Chukuang:
we have yet to lose 3/4 of the numer of citizens who died in a single day as a result of ignoring the growing Islamic terrorist problem?

As noted, this was not done by Iraq!!! Or are some people so brainwashed that this simple fact still manages to escape them? Perhaps we should have invaded Tibet after Japan attacked Pearl Harbor. All a bunch of monarchy-obsessed Buddhists, after all.
10.25.2005 6:04pm
Perseus (mail):
Speaking of lies, Brent Scowcroft's op-ed was in fact widely reported by the MSM.
10.25.2005 6:05pm
Visitor Again:
Counting the bodies is nothing new. There was considerable interest in the numbers of the dead during the Viet Nam War. I remember, as a young man, reading in the press about the 100th U.S. soldier killed in Viet Nam. I remember the zeal with which General Westmoreland and other American generals of the time pressed for body counts of the enemy so they could brag we killed more than they did and thus were winning the war. And, of course, I remember that even the protesters were interested in the numbers: Hey, hey, LBJ, how many kids did you kill today? The media and the history books are still reminding us of the 58,000 U.S. soldiers killed in Viet Nam, never mind the 1 or 2 million Vietnamese killed. It's a good thing to keep a running count of war's human toll. Although it doesn't seem to stop us, who knows, at some point it might. In the meantime, I note the relatively tender ages of most of the soldiers killed in the Sunday obituary columns--a good reminder of who bears the brunt of this abominable war.
10.25.2005 6:12pm
llamasex (mail) (www):
Yeh, it's just a number, but it is a disturbingly large one.
10.25.2005 6:19pm
Anderson (mail) (www):
A single death is a tragedy; a million deaths is a statistic.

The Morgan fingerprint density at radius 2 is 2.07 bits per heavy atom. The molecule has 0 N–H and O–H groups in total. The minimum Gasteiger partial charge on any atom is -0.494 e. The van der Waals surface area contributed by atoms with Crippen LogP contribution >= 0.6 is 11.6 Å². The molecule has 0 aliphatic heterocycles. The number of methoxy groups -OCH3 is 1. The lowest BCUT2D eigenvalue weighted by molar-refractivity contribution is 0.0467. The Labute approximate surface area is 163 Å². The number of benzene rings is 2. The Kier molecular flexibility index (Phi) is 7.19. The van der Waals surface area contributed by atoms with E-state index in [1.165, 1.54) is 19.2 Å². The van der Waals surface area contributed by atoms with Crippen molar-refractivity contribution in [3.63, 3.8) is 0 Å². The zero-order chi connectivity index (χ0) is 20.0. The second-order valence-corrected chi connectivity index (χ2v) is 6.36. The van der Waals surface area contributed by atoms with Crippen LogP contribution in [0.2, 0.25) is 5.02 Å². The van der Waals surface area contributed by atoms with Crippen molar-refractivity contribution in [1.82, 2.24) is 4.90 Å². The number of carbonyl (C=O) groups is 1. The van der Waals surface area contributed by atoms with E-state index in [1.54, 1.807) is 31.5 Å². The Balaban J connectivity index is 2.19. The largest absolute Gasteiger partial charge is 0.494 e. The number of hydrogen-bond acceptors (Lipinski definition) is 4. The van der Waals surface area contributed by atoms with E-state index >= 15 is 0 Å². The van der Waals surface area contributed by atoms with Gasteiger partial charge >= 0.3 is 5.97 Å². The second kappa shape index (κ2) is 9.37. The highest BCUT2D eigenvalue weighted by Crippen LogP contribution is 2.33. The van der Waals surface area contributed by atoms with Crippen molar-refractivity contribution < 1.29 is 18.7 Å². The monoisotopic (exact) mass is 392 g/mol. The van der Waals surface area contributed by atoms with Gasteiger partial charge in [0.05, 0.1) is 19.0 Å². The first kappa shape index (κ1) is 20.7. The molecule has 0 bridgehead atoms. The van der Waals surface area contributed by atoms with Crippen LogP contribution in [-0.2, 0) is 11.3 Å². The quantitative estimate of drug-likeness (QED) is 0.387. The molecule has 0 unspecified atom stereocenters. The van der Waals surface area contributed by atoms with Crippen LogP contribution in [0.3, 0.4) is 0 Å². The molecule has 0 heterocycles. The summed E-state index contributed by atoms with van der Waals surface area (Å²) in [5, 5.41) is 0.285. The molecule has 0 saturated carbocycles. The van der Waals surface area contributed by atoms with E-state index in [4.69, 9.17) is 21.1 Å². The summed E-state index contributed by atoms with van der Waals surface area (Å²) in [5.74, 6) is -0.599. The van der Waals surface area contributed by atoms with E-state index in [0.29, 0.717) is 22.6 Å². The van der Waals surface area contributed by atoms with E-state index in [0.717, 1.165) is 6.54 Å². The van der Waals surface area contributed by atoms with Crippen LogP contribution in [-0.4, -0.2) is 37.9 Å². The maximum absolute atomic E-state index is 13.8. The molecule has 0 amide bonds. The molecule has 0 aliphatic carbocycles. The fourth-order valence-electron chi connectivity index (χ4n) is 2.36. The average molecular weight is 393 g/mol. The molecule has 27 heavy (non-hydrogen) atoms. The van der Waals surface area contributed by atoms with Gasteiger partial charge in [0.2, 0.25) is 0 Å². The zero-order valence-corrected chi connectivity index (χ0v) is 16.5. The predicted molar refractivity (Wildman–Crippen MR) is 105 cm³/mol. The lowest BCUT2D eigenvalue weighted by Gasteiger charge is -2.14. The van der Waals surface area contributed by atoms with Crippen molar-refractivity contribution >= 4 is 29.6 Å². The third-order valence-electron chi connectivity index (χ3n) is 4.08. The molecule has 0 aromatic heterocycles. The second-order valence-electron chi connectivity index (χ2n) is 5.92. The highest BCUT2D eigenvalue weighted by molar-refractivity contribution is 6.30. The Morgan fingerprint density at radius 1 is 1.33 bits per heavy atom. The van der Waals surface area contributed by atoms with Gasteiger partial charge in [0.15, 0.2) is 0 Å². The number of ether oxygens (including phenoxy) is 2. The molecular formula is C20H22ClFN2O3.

---J.V. Stalin
10.25.2005 6:28pm
Robert F. Patterson (mail):
Every death is a tragedy to their loved ones. My brother, a British Commando, died in FRance at the end of the SEcond World War. I still miss him. But he gave his life to safeguard freedom. Both my other brothers were wounded, one in Italy, the other was an RAF navigator and his Mosquito bomber was shot down. THey were proud to serve against Hitler and the Nazis. THe Iraq war is a complicated, sad thing, but if it helps in the long run in the war against terrorism, the lives were not given in vain.
10.25.2005 6:32pm
Pete Freans (mail):
I think what Bpbatista is suggesting (if you permit me to be so presumptuous) is that one the golden rules of war is to kill more of your enemy than your own. We are clearly fulfilling this rule, so from that perspective, our campaign is a success. Of course waging war isn't simply tallying the body counts, and success must be measured by other factors. Those other factors include the rule of law, a democratically elected legislative body, economic infrastructure, government services, etc. I think we are making progress in all of those fronts, so US body counts alone, while tragic, should not be used as a barometer for success.
10.25.2005 6:36pm
Houston Lawyer:
2,000 deaths. It's just another propaganda point for the press. Far more people were killed during this time period as a result of engaging in unsafe sex.

We are winning this war on the ground. The only way for us to lose it is for us to lose our nerve. The proper way to honor those who have been killed while serving their country is to win the war in which they have fought.

The terrorists hope to convince us that this is a war that we cannot win. The MSM now serve as a megaphone for the terrorists. Scoring propaganda points on the deaths of unsung heroes is beneath contempt.
10.25.2005 7:07pm
ChrisS (mail):
2,000 deaths is not a "grim milestone". It's no more significant than #1,999, or 1,998, or any of the others. Certainly no more significant than the passage of the Iraqi Constitution, and yet what are we talking about today?
10.25.2005 7:21pm
B. B.:
"I note that approximately 1,500 Americans were killed on D-Day (which, of course, was a SINGLE DAY)- and Germany didn't even attack us at Pearl Harbor. I wonder what our so-called "Peace Movement" would have said about that? "

Actually, Germany had declared war on us (and we reciprocated) and had already started sinking our ships, not to mention invaded/attacked with military forces a number of our allies, but don't let the facts get in the way of your argument. Islamic terrorists don't threaten to take over all of Europe and kill millions of Jews (though I imagine if they had the ability they would like to do so), not to mention Iraq wasn't really a big part of the terrorism problem (Iran, Syria and our beloved ally Saudi Arabia were arguably all more of an issue until we fueled the insurgent fire in Iraq).